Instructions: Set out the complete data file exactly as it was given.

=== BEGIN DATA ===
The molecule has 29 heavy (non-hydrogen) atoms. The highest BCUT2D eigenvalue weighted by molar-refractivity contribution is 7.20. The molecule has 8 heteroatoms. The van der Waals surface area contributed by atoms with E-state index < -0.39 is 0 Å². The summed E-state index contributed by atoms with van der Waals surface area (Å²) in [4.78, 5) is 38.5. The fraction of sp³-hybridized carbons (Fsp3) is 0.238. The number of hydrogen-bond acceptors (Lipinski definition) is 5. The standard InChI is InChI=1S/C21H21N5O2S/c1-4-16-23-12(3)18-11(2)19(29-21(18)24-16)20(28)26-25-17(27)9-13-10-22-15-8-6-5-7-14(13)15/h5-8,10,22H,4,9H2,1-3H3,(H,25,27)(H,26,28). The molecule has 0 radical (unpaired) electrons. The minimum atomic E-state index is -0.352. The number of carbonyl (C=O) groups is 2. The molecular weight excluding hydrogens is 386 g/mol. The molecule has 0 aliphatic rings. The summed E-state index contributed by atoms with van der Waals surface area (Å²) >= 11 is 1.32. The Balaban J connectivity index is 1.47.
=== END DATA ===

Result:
The molecule has 29 heavy (non-hydrogen) atoms. The highest BCUT2D eigenvalue weighted by molar-refractivity contribution is 7.20. The molecule has 8 heteroatoms. The van der Waals surface area contributed by atoms with E-state index < -0.39 is 0 Å². The summed E-state index contributed by atoms with van der Waals surface area (Å²) in [4.78, 5) is 38.5. The fraction of sp³-hybridized carbons (Fsp3) is 0.238. The number of hydrogen-bond acceptors (Lipinski definition) is 5. The standard InChI is InChI=1S/C21H21N5O2S/c1-4-16-23-12(3)18-11(2)19(29-21(18)24-16)20(28)26-25-17(27)9-13-10-22-15-8-6-5-7-14(13)15/h5-8,10,22H,4,9H2,1-3H3,(H,25,27)(H,26,28). The molecule has 0 radical (unpaired) electrons. The minimum atomic E-state index is -0.352. The number of carbonyl (C=O) groups is 2. The molecular weight excluding hydrogens is 386 g/mol. The molecule has 0 aliphatic rings. The summed E-state index contributed by atoms with van der Waals surface area (Å²) >= 11 is 1.32. The Balaban J connectivity index is 1.47.